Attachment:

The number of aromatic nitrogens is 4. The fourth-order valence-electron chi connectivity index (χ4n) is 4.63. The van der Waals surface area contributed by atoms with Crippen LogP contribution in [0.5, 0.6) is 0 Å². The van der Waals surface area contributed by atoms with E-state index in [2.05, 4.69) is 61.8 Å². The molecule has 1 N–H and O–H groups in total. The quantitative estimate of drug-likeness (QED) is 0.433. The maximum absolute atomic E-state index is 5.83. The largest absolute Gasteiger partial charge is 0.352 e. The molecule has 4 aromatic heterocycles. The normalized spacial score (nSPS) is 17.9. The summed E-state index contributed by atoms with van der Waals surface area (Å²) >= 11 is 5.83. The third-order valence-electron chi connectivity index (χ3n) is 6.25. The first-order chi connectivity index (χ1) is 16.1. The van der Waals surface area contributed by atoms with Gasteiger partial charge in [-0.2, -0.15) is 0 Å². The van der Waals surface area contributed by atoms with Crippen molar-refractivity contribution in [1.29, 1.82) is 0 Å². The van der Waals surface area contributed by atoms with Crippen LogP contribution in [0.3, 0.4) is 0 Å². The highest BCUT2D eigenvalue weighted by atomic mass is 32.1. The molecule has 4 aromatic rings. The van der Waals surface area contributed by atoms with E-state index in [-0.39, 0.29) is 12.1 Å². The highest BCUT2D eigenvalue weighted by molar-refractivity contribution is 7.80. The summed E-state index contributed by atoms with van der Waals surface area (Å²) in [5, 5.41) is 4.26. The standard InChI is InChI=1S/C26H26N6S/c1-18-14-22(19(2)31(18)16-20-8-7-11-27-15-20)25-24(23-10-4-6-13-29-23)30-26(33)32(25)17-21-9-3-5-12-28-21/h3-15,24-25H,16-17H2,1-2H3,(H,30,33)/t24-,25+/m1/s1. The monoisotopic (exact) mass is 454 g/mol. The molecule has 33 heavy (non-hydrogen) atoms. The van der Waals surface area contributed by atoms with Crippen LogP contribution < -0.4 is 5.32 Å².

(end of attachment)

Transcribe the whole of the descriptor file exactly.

The number of aromatic nitrogens is 4. The fourth-order valence-electron chi connectivity index (χ4n) is 4.63. The van der Waals surface area contributed by atoms with Crippen LogP contribution in [0.5, 0.6) is 0 Å². The van der Waals surface area contributed by atoms with E-state index in [2.05, 4.69) is 61.8 Å². The molecule has 1 N–H and O–H groups in total. The quantitative estimate of drug-likeness (QED) is 0.433. The maximum absolute atomic E-state index is 5.83. The largest absolute Gasteiger partial charge is 0.352 e. The molecule has 4 aromatic heterocycles. The normalized spacial score (nSPS) is 17.9. The summed E-state index contributed by atoms with van der Waals surface area (Å²) >= 11 is 5.83. The third-order valence-electron chi connectivity index (χ3n) is 6.25. The first-order chi connectivity index (χ1) is 16.1. The van der Waals surface area contributed by atoms with Gasteiger partial charge in [-0.2, -0.15) is 0 Å². The van der Waals surface area contributed by atoms with Crippen molar-refractivity contribution in [1.29, 1.82) is 0 Å². The van der Waals surface area contributed by atoms with Crippen LogP contribution in [0.3, 0.4) is 0 Å². The highest BCUT2D eigenvalue weighted by atomic mass is 32.1. The molecule has 4 aromatic rings. The van der Waals surface area contributed by atoms with E-state index in [-0.39, 0.29) is 12.1 Å². The highest BCUT2D eigenvalue weighted by molar-refractivity contribution is 7.80. The summed E-state index contributed by atoms with van der Waals surface area (Å²) in [5, 5.41) is 4.26. The standard InChI is InChI=1S/C26H26N6S/c1-18-14-22(19(2)31(18)16-20-8-7-11-27-15-20)25-24(23-10-4-6-13-29-23)30-26(33)32(25)17-21-9-3-5-12-28-21/h3-15,24-25H,16-17H2,1-2H3,(H,30,33)/t24-,25+/m1/s1. The monoisotopic (exact) mass is 454 g/mol. The molecule has 33 heavy (non-hydrogen) atoms. The van der Waals surface area contributed by atoms with Crippen LogP contribution < -0.4 is 5.32 Å².